Credit frictions and the comovement between durable and non-durable consumption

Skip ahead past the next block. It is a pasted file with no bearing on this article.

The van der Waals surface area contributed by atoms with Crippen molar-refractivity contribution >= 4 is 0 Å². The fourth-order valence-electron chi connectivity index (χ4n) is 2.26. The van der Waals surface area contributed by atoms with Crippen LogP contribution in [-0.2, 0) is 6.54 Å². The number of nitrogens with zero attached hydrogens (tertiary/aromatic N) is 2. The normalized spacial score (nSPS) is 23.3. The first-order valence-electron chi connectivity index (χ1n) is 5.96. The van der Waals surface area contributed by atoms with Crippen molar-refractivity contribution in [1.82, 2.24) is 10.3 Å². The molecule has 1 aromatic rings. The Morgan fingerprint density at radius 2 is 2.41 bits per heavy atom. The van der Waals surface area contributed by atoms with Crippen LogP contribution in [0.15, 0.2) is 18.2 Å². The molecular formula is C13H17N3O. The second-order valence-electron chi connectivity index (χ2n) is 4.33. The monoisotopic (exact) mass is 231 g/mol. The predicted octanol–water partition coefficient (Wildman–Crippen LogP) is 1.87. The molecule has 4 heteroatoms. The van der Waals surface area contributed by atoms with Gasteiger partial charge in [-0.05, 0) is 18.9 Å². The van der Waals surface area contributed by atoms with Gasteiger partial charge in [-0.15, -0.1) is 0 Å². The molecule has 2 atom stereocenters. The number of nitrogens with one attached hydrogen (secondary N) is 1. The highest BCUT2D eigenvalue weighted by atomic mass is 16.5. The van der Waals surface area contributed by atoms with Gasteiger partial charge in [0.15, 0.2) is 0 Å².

Frictions in lending between households have been proposed as a solution to the difficulties new-Keynesian models have in predicting a decline in both durable and non-durable consumption following a monetary tightening. By revisiting a standard new-Keynesian framework with collateral constraints, it is shown that the presence of such credit frictions in fact makes it more difficult to generate the joint decline. The intuitive reasons behind this result are provided, which should be helpful in developing models that are more successful in generating a positive comovement between durables and non-durables.
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